as a matter of fact


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mat·ter

 (măt′ər)
n.
1. That which occupies space and has mass; physical substance.
2. A type of such substance: organic matter.
3. Discharge or waste, such as pus or feces, from a living organism.
4. Philosophy In Aristotelian and Scholastic use, that which is in itself undifferentiated and formless and which, as the subject of change and development, receives form and becomes substance.
5. The substance of thought or expression as opposed to the manner in which it is stated or conveyed.
6. A subject of concern, feeling, or action: matters of foreign policy; a personal matter. See Synonyms at subject.
7. Trouble or difficulty: What's the matter with your car?
8. An approximated quantity, amount, or extent: The construction will last a matter of years.
9. Something printed or otherwise set down in writing: reading matter.
intr.v. mat·tered, mat·ter·ing, mat·ters
To be of importance: "Love is most nearly itself / When here and now cease to matter" (T.S. Eliot).
Idioms:
as a matter of fact
In fact; actually.
for that matter
So far as that is concerned; as for that.
no matter
Regardless of: "Yet there isn't a train I wouldn't take, / No matter where it's going" (Edna St. Vincent Millay).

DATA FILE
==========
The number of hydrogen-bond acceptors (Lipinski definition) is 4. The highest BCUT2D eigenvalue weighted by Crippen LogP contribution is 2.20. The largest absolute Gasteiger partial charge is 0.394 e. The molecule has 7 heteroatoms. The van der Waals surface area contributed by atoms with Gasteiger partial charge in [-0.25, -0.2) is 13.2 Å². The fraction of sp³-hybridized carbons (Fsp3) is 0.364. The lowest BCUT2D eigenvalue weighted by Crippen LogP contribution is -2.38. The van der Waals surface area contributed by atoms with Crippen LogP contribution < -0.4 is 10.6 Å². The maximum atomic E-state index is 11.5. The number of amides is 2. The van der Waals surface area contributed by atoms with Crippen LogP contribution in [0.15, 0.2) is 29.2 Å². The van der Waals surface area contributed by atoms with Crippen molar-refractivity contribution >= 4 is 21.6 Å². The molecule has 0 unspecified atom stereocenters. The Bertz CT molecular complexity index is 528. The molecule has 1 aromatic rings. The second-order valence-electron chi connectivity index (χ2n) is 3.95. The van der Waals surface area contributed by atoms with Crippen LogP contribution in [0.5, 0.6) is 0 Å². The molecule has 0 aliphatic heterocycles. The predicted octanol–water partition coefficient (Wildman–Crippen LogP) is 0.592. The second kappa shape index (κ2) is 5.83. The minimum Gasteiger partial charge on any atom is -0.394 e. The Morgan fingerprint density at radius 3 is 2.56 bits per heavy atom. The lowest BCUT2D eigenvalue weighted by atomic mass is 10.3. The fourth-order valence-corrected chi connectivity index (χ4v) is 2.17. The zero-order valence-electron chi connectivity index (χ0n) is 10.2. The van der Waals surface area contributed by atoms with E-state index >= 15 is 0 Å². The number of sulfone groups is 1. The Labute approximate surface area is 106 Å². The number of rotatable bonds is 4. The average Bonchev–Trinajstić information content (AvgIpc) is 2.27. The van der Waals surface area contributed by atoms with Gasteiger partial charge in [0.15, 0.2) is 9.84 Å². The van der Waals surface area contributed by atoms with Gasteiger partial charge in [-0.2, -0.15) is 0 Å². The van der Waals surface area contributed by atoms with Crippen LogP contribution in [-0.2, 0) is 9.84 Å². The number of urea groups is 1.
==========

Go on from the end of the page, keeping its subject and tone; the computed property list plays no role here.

[Middle English mater, from Old French matere, from Latin māteria, wood, timber, matter, from māter, mother (because the woody part was seen as the source of growth); see māter- in Indo-European roots.]
ThesaurusAntonymsRelated WordsSynonymsLegend:
Adv.1.as a matter of fact - in reality or actuality; "in fact, it was a wonder anyone survived"; "painters who are in fact anything but unsophisticated"; "as a matter of fact, he is several inches taller than his father"
Translations
ve skutečnostivlastně
faktisk
í raun
aslındaaslını ararsan

fact

(fӕkt) noun
1. something known or believed to be true. It is a fact that smoking is a danger to health.
2. reality. fact or fiction.
the facts of life
information about sex and how babies are born (in sex education).
factual (ˈfӕktʃuəl) adjective
of or containing facts. a factual account.
ˈfactually adverb
as a matter of fact, in fact, in point of fact
actually or really. She doesn't like him much – in fact I think she hates him!
References in classic literature ?
He conceived himself to be calm -- inexorably calm; but as a matter of fact he was daunted; not abjectly, but only so far as a decent man may, without becoming loathsome to himself.
As a matter of fact, and in the process of time, I did read somewhat of all these, but rather in the minor than the major way; and I soon went off from them to the study of the modern poets, novelists, and playwrights who interested me so much more.
Thus alteration is a distinct sort of motion; for, if it were not, the thing altered would not only be altered, but would forthwith necessarily suffer increase or diminution or some one of the other sorts of motion in addition; which as a matter of fact is not the case.